Biggest. In. History. That’s what headlines around the globe we’re screaming Friday morning as cyber criminals executed the largest ever cyberattack. The effects of the attack, which centered around a nefarious piece of malware, were felt around the world. This weekend’s catastrophic global security breach only underscores the importance of properly securing your business’s most valuable digital assets. Read on as we details some best practices for better preparing your business for a potential cyber attack.
The Washington Post reports that Europol, the European Union’s law enforcement agency, confirmed this weekend that networks in more than 150 countries and more than 200,000 computers had been affected by one of the biggest cybersecurity attacks in history. The attack, which began Friday, is believed to be the biggest online extortion attack ever recorded, spreading chaos by locking computers that run Britain’s national healthcare system, Germany’s national railway and scores of other companies, factories and government agencies worldwide.
The virus, known as WannaCry, is aptly named. It’s specifically designed to take over your computer, encrypt your files and threaten to delete them unless you pay about $300.
Although the investigation is ongoing, Europol thinks the malware began to spread Friday from Britain’s National Health Service. It then affected other networks in countries including Germany, Spain, China, Russia and India.
According to Jan Op Gen Oorth, Europol spokesman, said, “It remains unclear what the motivation was. Usually, ‘ransomware’ attacks are designed to be revenue sources, but in this case the ransom was quite low.” In fact, according to the agency, only few companies or individuals have so far opted to pay the ransom of $300 or more, following law enforcement recommendations.
ABC News reported than an English cybersecurity researcher, who cut short his vacation to look into the expanding ransomware attack, happened to come across a “kill switch” in the malware code that stopped its spread, albeit temporarily. The researcher, who tweets and blogs under the name “Malware Tech,” recounted the experience in a detailed blog post, “How to accidentally stop a global cyber attack.”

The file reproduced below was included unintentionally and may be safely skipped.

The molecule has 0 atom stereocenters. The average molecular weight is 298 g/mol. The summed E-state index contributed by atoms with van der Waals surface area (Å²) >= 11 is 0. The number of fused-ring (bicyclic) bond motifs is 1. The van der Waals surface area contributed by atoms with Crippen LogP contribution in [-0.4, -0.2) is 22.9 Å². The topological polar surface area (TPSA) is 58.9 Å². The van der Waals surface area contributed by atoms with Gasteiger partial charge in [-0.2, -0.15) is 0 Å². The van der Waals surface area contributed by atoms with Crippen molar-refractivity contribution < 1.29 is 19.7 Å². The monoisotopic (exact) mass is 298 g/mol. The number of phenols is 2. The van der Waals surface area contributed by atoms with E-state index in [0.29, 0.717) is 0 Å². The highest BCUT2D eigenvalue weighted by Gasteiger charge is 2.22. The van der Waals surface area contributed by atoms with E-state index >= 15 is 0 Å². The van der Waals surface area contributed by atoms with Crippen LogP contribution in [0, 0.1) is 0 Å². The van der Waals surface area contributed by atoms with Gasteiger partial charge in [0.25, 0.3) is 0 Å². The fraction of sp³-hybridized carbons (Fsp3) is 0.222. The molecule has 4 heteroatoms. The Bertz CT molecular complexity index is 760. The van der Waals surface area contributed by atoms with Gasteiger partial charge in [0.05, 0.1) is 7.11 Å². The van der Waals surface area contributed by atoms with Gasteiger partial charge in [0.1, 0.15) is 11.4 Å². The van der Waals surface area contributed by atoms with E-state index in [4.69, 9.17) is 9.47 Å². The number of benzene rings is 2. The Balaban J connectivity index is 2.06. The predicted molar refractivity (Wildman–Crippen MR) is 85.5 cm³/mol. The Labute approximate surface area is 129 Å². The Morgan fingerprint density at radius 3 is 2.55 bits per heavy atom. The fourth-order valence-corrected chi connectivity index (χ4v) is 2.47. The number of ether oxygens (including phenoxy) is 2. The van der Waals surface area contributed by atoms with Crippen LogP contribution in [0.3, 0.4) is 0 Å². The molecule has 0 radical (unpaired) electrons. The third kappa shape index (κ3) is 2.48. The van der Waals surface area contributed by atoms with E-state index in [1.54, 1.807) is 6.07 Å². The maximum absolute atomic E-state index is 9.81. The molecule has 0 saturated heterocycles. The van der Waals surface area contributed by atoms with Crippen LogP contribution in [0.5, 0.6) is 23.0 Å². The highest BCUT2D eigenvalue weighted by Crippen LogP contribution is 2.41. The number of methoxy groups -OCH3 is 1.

Here are some steps to take, according to MarketWatch, to help avoid becoming the next ransomware victim:
Update. Rinse. Repeat.
If your computer runs Windows, make sure your operating system is updated. Microsoft recently released a patch for the vulnerability that the ransomware worm targeted, so if you haven’t updated since then you may be at risk. The easiest thing to do is approve auto-updates.
Backup your data. If you have your most important data saved on a separate system, then you won’t be at risk of losing all your photos and data files if you get infected. While a cloud service could still be targeted, the odds are a multi-billion-dollar tech giant will have much better security than you do, and much better resources to respond quickly to an attack.
Exercise caution. Be wary of any unsolicited emails asking you to click on a link, or to download a file. If it looks weird, or the site is suspicious, don’t click it. Doing so could infect not only your computer, but whatever network you’re on — that’s how the virus spreads.
Use antivirus software. While they’re not always guaranteed to catch every virus, this is literally the job they’re built for. Scans can block viruses from being downloaded, and prevent malware from being installed.
As this weekend’s events revealed, ransomware is world’s number one cybersecurity threat. That makes the implementation of the aforementioned countermeasures a must. Otherwise, your most important files could be completely lost. At MDL Technology, we’re working around the clock to provide both protection and support for our customers. Learn more about our managed services here.